Monday, September 17, 2012

What now after Rio+20?

Dhanesh Wisumperuma
The Nation, 08-07-2012

The much anticipated global environment summit or the Rio+20 Conference is over. The outcome was discussed and reviewed during the past week. The key outcome of the declaration is a plan to prepare a set of goals, “Sustainable Development Goals”, which is to be implemented in future. There is no legally binding target or stern action aimed at conserving the environment and achieving sustainable development.

UN Secretary General Ban Ki-Moon has said; “Rio+20 has given us a solid platform to build on. And it has given us the tools to build with – the work starts now”. However many civil society organizations have pointed out that the outcome is too weak to solve pressing environmental and development issues. The United Nations Conference on Sustainable Development has not provided the dramatic turn of events the world expected.

In other words, the world leaders have collectively postponed answering crucial environmental issues, at least by another three years. It is too early to guess whether there will be a legally binding treaty by the end of this period. No one can confirm that the tug of war between the developing and developed nations is yet over. It is worthy to note that there were certain “unholy” alliances observed during this summit where some countries that are well known political opponents, joined together to water down some key points of the declaration.

Result not unexpected

The result of Rio+20 was not entirely unexpected. Many leaders, scientists and campaigners had no hopes for crucial development at the summit. Attention on environmental issues has been declining in the global political stage, mainly due to emerging economic crisis and the confrontations between developed and developing nations. No leader was taking environmental issues seriously.

This was the cause for the lack of leadership at Rio+20, which is being blamed as the major cause for the summit’s failure. Some leaders of the major economies were absent, while there was an encouraging participation from the developing nations.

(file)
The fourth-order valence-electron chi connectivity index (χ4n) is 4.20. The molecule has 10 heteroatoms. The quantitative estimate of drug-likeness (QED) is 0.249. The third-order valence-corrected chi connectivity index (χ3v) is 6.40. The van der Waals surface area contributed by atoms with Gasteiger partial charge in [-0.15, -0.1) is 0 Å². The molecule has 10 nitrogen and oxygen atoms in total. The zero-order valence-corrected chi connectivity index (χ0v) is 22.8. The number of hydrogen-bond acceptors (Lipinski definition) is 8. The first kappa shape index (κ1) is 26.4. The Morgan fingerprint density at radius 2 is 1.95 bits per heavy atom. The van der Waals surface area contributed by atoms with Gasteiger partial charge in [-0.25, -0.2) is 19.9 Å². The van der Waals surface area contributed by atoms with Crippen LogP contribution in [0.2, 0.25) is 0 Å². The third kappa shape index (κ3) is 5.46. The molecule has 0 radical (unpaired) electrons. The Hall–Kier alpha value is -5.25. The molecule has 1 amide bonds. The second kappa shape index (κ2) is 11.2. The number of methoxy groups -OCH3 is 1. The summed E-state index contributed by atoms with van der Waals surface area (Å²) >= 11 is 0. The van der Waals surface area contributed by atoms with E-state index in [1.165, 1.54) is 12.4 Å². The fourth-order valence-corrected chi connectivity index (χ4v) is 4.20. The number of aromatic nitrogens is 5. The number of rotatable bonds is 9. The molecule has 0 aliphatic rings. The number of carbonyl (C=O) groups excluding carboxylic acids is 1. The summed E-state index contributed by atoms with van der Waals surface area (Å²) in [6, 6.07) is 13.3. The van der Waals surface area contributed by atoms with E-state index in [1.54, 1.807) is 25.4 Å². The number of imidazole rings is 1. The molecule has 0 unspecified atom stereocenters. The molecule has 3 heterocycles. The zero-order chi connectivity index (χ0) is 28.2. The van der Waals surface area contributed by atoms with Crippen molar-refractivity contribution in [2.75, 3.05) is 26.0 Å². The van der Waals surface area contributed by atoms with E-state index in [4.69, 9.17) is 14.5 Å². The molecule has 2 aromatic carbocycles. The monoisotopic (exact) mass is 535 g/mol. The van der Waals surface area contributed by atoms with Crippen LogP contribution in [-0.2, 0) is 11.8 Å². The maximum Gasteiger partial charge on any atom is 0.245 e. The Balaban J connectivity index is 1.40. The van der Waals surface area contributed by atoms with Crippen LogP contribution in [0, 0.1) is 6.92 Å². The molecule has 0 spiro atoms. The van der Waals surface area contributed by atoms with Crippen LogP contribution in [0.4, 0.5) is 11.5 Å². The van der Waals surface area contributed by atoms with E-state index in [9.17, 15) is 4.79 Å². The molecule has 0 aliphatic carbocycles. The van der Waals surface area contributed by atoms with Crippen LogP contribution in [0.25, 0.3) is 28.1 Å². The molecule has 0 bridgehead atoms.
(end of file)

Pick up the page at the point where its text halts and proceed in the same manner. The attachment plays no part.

Way forward

What is the role of the public at this stage? They can accept all whether those are good or bad, and without taking any effort to make a change. Or they can voice their concerns and act, since they have every right to do so.
For instance, change is taking place, seeded and promoted by the general public. These initiatives include age-old practices widely followed by people in the past but almost forgotten due to the advent of modern technology. Many such grassroots level developments are taken as models for sustainability. Unfortunately, most of these are still not absorbed into the mainstream processes of relevant fields. Sustainable agriculture is a prime example and is now being increasingly accepted at the face of serious environmental concerns.

Changing people’s attitudes is crucial. What is necessary is not just to mobilize people or the community, but to mobilize the political leadership. People can take steps to motivate their leaders to create the change people need. Leaders should be encouraged to accept the limits of nature, natural resources and “real” sustainability, as this word is often used to denote destructive development processes.

Hence mobilizing people, who can in the long run lobby their leadership, is crucial. A strong voice from the community backed by sound sustainability is the need of the day, a fact highlighted by some of the environmental and social activists who returned from Rio+20. This requires active participation of various social groups - civil society representatives, journalists and most importantly, people who are conscious of the environment.

Sri Lankan scenario

Recent environmental and development related issues in Sri Lanka have apparently triggered mixed reactions. Certain actions, with regard to natural resources and environment, taken by the present government are controversial. For instance, the massive development drive in the country has a significant impact on the environment and natural resources, raising grave social concerns.

This could make the negative effects more serious than the long-term benefits. The recent cancellation of permits required for sand transportation is a prime example. We are aware of the land degradation resulting from excessive river sand mining in many areas and close monitoring is necessary to reduce this impact. Similar exploitation of other natural resources – both biotic and abiotic – that is connected to rapid economic development is observed.

The most important issue is that the environmental policies change with the government, in many countries of the world. Moreover policies of the same government can change within a short period of time. However, such change is only positive and acceptable if it benefits all or the majority of people as well as sustainability – something most people forget. Lobbying by people and informed groups could change the direction of policies of a government. Hence need for activism remains essential more than ever. Highlighting this collective responsibility, mentioning his little daughters an activist of Greenpeace said “…their future is decided by all of us, who must unite to build a movement of movements to force the future we want”.

There is a long way to go. But there may be the ‘sustainable’ future we want!

No comments:

Post a Comment